FLAG comes to defense of Rappler, Ressa in cyberlibel case
The Free Legal Assistance Group (FLAG) has come to the defense of Rappler, Inc., Maria Ressa and former journalist Reynaldo Santos, Jr. in their controversial cyberlibel case.
In an 18-page motion to quash, FLAG questioned the prosecution’s case for being hinged on the fact that the article on Wilfredo Keng’s purported “shady past” was “re-published” on February 19, 2014.
The article—which talked about an intelligence report on the businessman’s alleged involvement in human trafficking and drug smuggling, as well as the 2002 murder of Manila Councilor Chika Go—was originally published on May 29, 2012.
FLAG said the “multiple publication” theory was not applicable because the 1988 case of Marcelo Soriano v. Intermediate Appellate Court concerned the issue of venue and jurisdiction in a libel case, and not the issue of whether the number of offenses is equivalent to the number of times a statement is published.
The Soriano ruling was supposedly not binding because it was handed down by the Supreme Court (SC) 3rd Division, and not by the SC sitting en banc.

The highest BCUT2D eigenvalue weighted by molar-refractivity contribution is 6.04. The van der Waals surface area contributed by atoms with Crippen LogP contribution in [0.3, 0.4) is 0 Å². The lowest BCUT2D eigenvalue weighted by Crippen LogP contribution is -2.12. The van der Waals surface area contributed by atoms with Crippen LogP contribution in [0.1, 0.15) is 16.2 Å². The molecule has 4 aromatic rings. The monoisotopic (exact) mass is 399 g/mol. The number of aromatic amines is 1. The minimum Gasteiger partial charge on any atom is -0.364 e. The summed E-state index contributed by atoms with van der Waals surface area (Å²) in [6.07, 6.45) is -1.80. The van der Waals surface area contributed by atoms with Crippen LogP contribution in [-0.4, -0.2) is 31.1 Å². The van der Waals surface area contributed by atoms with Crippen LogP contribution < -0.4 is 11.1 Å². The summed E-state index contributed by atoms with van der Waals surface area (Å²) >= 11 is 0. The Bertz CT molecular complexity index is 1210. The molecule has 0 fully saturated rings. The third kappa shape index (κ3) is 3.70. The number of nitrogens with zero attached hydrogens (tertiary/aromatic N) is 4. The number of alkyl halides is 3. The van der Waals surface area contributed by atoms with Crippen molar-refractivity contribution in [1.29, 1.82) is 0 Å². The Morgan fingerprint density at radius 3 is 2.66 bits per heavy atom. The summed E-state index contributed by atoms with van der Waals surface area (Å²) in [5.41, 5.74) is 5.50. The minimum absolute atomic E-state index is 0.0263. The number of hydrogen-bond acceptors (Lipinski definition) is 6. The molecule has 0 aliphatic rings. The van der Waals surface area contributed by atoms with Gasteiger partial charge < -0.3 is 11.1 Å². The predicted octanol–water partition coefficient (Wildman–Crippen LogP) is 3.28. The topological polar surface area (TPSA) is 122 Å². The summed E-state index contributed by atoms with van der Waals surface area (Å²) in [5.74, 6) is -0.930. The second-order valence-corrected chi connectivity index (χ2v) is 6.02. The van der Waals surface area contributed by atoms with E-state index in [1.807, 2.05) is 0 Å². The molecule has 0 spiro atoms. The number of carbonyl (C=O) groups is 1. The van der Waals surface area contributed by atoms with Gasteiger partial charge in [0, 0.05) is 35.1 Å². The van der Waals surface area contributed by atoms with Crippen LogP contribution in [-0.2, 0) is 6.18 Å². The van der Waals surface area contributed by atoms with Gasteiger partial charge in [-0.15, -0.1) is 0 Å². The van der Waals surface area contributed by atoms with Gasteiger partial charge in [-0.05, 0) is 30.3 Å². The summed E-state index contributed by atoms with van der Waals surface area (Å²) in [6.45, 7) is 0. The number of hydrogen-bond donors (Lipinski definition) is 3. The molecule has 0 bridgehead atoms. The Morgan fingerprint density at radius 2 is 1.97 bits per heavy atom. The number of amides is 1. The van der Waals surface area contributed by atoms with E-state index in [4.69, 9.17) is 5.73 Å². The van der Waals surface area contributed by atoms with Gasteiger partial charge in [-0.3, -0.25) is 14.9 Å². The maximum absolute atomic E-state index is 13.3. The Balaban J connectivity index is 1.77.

FLAG also argued the “multiple publication” theory was only used in SC decisions involving print media.
The group also noted the “re-publication” of the article in February 2014 did not create a substantial change and only involved the correction of the word “evasion,” which was misspelled as “evation.”
By debunking the “multiple publication” theory, FLAG argued that the Cybercrime Law could not retroactively applied to the May 2012 article since the law was enacted only in September 2012.
Even in February 2014, a temporary restraining order (TRO) by the SC was still in effect from October 2012 to April 2014, stopping the law from taking effect. #